How many times have you taught a lesson or listened to a student playing their exams on their instrument when they miss a fingering or forget something that you have told them about at least a dozen times before?  I used to get so aggravated at that, as though it was their fault alone that they were not paying attention the other eleven times I taught that fingering to the class.  What I had to come to terms with and accept is that unless I was totally on my "A" game when I taught the skill 50% or more of the students would not remember the skill during the next class session.  The same was true for teaching new instrument fingerings, new markings, or just about anything.  If you don't find a way to grab the student's attention during the instruction you are going to wind up reteaching things multiple times.

How To Increase Student Retention In Music Class or Band
So what exactly do we do to help grab the student's attention and interest long enough to jam that new concept into their long term memory?  In music class we need to do the same thing that general classroom teachers do, we need to get them using more than just one of their senses.  If all they do is hear you say how to finger a note they will forget it quickly until it has been reinforced enough through daily practice.  If instead you not only tell them how to finger it but also make them finger it and do a simple exercise to reinforce it, so much the better!  If you go farther and make them actually write down the fingering or definition of a term they will remember it even more quickly. 

One of the big blunders that I still occasionally do even today is that I catch myself writing in notes or fingerings for a student during a lesson.  Don't do it!  Make them write it in by themselves.  Just because you write something down in a book does not mean that the student will have a clue as to what you meant by it.  This is also a great time to teach students how to mark their music.  Remember that a majority of students, the first time they write in an accidental, will almost always put it AFTER the note that it is supposed to go with.  Take these opportunities to fix these little misunderstandings before they grow into larger problems later.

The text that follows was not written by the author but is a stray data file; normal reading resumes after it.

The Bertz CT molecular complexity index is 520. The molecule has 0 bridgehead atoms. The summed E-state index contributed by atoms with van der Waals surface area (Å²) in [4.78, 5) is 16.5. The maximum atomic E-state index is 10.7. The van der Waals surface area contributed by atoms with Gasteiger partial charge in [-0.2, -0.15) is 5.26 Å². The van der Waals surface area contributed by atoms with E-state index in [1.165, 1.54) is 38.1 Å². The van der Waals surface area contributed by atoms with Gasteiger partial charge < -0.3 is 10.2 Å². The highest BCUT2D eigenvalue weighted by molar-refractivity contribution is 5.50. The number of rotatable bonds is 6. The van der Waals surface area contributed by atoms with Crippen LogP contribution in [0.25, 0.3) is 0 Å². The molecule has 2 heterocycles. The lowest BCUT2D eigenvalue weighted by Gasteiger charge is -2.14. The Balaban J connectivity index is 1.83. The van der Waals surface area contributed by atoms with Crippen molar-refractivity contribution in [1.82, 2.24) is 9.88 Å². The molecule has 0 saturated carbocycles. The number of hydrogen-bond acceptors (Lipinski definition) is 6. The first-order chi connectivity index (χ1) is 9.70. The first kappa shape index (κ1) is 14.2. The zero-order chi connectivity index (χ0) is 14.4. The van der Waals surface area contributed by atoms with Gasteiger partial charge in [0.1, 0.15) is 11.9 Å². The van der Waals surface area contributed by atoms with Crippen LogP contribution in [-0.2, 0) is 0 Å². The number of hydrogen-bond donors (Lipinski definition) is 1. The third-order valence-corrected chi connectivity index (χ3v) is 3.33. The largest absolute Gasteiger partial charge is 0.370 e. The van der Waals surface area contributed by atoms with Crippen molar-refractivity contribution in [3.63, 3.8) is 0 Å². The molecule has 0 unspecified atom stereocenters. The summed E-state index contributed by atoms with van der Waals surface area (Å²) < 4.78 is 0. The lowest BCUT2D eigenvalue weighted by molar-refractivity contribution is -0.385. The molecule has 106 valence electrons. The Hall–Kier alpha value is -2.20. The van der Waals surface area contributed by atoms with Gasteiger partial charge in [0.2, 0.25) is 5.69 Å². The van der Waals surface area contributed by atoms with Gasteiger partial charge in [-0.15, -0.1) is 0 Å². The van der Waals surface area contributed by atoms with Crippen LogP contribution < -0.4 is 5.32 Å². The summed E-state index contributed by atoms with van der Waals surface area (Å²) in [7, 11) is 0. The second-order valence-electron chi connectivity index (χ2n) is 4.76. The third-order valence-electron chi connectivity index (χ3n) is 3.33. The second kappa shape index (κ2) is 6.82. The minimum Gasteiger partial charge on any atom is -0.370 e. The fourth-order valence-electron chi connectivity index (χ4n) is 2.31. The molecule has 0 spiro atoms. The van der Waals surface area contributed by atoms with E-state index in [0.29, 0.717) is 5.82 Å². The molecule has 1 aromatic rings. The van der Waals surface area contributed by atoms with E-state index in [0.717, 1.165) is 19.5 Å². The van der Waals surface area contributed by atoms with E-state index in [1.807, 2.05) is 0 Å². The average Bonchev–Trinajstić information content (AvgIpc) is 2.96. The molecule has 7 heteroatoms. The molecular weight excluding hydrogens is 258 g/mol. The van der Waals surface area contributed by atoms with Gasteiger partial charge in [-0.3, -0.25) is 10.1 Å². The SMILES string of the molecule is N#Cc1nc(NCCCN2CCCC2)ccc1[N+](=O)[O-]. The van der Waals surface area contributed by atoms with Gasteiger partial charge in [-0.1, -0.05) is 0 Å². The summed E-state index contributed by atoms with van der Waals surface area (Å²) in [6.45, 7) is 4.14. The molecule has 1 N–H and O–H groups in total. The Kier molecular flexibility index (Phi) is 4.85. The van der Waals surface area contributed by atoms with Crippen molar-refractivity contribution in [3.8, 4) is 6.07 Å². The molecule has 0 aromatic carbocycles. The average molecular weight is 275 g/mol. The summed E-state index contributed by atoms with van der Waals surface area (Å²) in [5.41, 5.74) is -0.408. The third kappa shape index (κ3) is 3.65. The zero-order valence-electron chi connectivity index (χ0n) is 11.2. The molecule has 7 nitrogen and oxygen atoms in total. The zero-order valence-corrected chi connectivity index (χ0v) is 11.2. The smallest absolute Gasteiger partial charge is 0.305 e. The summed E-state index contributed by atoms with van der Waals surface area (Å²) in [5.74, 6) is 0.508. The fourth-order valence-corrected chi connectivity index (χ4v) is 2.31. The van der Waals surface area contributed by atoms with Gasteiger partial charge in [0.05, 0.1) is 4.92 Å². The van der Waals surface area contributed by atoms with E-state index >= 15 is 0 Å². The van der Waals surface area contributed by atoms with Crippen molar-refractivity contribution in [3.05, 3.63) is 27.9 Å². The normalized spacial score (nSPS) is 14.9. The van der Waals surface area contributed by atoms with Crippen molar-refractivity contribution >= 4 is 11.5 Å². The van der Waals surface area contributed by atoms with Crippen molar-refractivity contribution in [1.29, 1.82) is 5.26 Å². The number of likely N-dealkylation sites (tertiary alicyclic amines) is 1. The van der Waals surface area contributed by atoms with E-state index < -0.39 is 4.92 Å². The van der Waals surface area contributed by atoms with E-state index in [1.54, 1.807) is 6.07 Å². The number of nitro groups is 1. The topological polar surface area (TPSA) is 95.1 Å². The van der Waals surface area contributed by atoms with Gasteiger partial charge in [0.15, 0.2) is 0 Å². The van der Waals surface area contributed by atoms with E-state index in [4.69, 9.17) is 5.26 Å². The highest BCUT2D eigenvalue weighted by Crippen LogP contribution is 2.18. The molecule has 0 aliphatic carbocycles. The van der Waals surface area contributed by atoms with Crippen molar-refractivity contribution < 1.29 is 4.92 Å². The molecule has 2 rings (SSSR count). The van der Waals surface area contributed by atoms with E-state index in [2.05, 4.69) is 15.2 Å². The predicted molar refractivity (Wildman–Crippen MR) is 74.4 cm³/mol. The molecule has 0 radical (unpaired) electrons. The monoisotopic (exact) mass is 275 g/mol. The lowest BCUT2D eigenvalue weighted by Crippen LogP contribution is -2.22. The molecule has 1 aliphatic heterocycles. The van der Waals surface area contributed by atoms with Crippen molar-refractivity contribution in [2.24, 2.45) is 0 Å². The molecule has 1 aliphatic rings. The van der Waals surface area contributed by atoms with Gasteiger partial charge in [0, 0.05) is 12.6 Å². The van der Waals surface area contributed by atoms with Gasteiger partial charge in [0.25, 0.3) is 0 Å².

Remember to also consider the following recommendations.  True, these are fairly obvious to any experienced teacher, but they are still important to reiterate:

  • Write it in the book -  I now require students to write in anything that I catch them missing when we play a piece of music.  If a student misses the A-flat in the key signature we write flat signs in front of every A (in pencil of course).  At first it is better for kids to have the crutch of the accidental while learning the fingerings.  Once the fingering is learned we can erase the accidental to help them internalize the key signature.
  • Use the board-  Using SmartMusic or a music notation program and a video projector (plus a SmartBoard or other interactive whiteboard if you have access to one) have students play a line while looking at the screen.  Have students use a marker to notate wrong notes on the board and then finally have the entire group copy all of the markings into their music.  Check to make sure they actually write them in!
Becoming a true master teacher requires more than just mastering a single instrument or topic, it also has to involve mastering the act of teaching as a whole.  Finding new and captivating ways to capture a student's attention and get information down into their long term memory is of paramount importance and with a little ingenuity and introspection any teacher can learn how to do it.

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